Ten to Thirty Years

Wear of action parts continues, the extent depending upon how hard and how often the piano is played. Normal regulation and voicing will maintain good tone and touch if usage is moderate.

If the piano suffers wide temperature and humidity swings, it will begin to show permanent deterioration during this time: loose tuning pins, rusty strings, soundboard cracks, and aging of the finish.

Thirty to fifty years:

After years of playing, the hammers and other action parts will be quite worn. Years of seasonal changes cause bass strings to sound dull and treble tone to lose clarity. Eventually, adjustment alone will not correct these problems, and some parts will need replacing to restore the original tone and touch.

Over fifty years:

A few geographic areas with mild climates have older pianos still in good condition. Well-built, well-designed pianos can still be playable at this advanced age if they've had good care and moderate use.


Piano players in Monsey, New York have relied on Charles Flaum since before 1990 for piano tuning, piano repairs and sage piano advice. Monsey, a family oriented village in Rockland County, is full of piano lovers with cherished pianos in their homes..
Re: How long do they Last?
justpin #2037355 02/22/13 07:50 AM
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@Justpin: Wow,only one year to wear out some parts ! What's the make of your DP if I may ask and what does the C in 'CDP' stand for ?

Last edited by StefaanBelgium; 02/22/13 07:50 AM.

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Re: How long do they Last?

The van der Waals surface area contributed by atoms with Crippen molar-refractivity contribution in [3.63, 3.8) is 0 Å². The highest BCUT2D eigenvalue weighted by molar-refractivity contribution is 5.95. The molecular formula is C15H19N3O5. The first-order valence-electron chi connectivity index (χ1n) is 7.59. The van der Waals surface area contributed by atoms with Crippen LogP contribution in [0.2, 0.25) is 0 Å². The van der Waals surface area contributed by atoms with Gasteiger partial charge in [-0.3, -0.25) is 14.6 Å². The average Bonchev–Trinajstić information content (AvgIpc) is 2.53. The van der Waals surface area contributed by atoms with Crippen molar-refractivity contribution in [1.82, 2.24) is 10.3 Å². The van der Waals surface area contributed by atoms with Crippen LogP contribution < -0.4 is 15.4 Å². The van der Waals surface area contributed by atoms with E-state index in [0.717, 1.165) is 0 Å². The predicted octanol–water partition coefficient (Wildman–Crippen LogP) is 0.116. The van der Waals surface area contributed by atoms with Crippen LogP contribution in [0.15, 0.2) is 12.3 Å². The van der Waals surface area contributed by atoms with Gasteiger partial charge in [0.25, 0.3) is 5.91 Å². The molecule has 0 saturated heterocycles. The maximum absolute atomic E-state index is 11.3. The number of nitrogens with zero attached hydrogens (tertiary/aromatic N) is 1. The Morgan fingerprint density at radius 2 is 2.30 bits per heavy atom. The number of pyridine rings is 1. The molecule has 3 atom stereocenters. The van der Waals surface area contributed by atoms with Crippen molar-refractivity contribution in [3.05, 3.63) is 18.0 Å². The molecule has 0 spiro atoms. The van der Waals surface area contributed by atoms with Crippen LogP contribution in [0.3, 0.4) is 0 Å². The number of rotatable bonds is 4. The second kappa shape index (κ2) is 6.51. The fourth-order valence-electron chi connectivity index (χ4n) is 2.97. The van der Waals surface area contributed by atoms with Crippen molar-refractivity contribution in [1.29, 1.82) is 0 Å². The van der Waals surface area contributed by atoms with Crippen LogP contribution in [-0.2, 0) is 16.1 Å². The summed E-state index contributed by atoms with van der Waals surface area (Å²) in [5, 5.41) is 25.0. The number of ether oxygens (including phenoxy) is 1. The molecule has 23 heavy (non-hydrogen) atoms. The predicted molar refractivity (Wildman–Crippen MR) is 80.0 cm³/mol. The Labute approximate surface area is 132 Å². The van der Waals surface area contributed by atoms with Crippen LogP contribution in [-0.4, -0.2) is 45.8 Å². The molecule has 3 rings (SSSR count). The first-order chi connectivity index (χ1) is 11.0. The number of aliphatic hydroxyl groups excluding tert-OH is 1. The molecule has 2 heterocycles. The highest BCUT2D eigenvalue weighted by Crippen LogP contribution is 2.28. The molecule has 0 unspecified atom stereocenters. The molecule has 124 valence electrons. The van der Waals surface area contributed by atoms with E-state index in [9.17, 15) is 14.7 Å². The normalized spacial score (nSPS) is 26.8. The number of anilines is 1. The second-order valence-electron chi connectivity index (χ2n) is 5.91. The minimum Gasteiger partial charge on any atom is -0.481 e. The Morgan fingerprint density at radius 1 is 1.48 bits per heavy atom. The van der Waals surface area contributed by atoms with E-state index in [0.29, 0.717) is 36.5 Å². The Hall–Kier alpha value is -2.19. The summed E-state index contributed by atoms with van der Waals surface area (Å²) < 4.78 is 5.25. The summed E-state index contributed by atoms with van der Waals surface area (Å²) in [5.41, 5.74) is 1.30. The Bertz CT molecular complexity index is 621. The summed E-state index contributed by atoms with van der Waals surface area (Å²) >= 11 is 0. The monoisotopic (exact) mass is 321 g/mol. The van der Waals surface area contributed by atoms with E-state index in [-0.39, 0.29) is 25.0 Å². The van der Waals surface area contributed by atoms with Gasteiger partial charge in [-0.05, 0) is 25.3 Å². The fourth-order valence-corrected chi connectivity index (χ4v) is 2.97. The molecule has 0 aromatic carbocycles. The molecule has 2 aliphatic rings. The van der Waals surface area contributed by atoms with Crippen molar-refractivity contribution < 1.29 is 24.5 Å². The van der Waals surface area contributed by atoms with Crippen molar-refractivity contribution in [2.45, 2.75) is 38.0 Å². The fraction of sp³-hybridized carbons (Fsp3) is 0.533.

rocklandpiano #2037366 02/22/13 08:45 AM
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peterws Offline OP
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Given that you can easily pay as much for a car as for a piano. it seems like cost for cost including maintenance, they may be similar . . .no petrol or tax payable on the piano however.

There`s an opportunity here for our revered Chancellor . . . heh heh


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Re: How long do they Last?
peterws #2037376 02/22/13 09:12 AM
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There are laws in place to protect consumers. I only know this information second hand but when I was given a tour of the Johannus Organ factory I was told they keep replacement parts for at least ten years. I don't remember if 10 years is what was proscribed by law though.


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Re: How long do they Last?
peterws #2037481 02/22/13 01:07 PM
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I hope that maintaining replacement parts is prescribed, not proscribed. smile